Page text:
For my experiments, I've increased maxnodes to 20,000, and decreased max error to 10 meters, and didn't see a major frame rate hit).

If you consider the number of nodes added when using detailed landclass, it's unfortunate that the height lookup for these points will be based on such an inaccurate mesh.

For example, this command will process all the *.arr.gz file (previously generated with gdalchop) from the folder "work/SRTM3", the result will go among .arr.gz files

terrafit -f -m 50 -x 20000 -e 10 work/SRTM3


ogr-decode

ogrdecode is responsible for decoding landclass and line vector data into terragears internal textured polygon format. It also performs the 'chop' operation, so the output is structured in the same directory format as described in gdalchop. ogr-decode is capable of decoding shapefiles stored on disk, or retrieving the data from a PosGIS database.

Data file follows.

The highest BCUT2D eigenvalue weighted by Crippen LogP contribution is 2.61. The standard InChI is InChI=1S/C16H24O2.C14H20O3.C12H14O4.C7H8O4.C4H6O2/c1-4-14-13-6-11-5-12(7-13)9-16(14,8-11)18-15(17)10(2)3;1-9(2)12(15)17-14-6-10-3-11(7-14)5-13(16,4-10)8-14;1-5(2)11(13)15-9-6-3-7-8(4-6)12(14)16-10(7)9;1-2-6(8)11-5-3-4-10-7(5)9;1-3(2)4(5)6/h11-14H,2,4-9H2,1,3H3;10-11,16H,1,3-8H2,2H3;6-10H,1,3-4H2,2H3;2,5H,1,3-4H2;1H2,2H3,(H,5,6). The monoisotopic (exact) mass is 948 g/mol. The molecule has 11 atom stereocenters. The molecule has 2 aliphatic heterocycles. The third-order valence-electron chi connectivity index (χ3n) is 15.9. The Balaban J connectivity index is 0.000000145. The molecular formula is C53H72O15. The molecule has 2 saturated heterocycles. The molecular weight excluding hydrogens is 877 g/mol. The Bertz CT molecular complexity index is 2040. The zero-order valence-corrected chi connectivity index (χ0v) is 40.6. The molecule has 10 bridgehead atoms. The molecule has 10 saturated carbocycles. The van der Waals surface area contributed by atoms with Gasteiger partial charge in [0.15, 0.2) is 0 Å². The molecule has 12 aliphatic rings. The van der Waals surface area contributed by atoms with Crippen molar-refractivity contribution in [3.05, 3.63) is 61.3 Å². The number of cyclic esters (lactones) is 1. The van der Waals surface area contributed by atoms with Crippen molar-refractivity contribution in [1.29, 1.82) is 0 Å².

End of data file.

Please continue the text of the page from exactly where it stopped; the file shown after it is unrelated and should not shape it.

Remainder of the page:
command options

ogr-decode [options...] <work dir> <datasource> [<layername>...]

Option Default Description
--line-width 50 for line data, this is the width in meters the generated polygons will be.
--line-width-column none for line data, this optional field can be used to retrieve the width from the database row, under the given column.

If data is present in the row, it overrides the line-width parameter.

--point-width 500 for point data, this is the 'width' of the square generated. Both width and height will be this large.
--point-width-column none for point data, this optional field can be used to retrieve the width from the database row, under the given column.

If data is present in the row, it overrides the point-width parameter.

--area-type Default This string is used to define the type of landclass the generated polygons will be saved under.

In tgconstruct, the landclass priorities file is used to determine the priority of each landclass. higher priorities are 'on top' of lower.
The name given here must match a landclass type in your priorities configuration file.

genapts / genapts850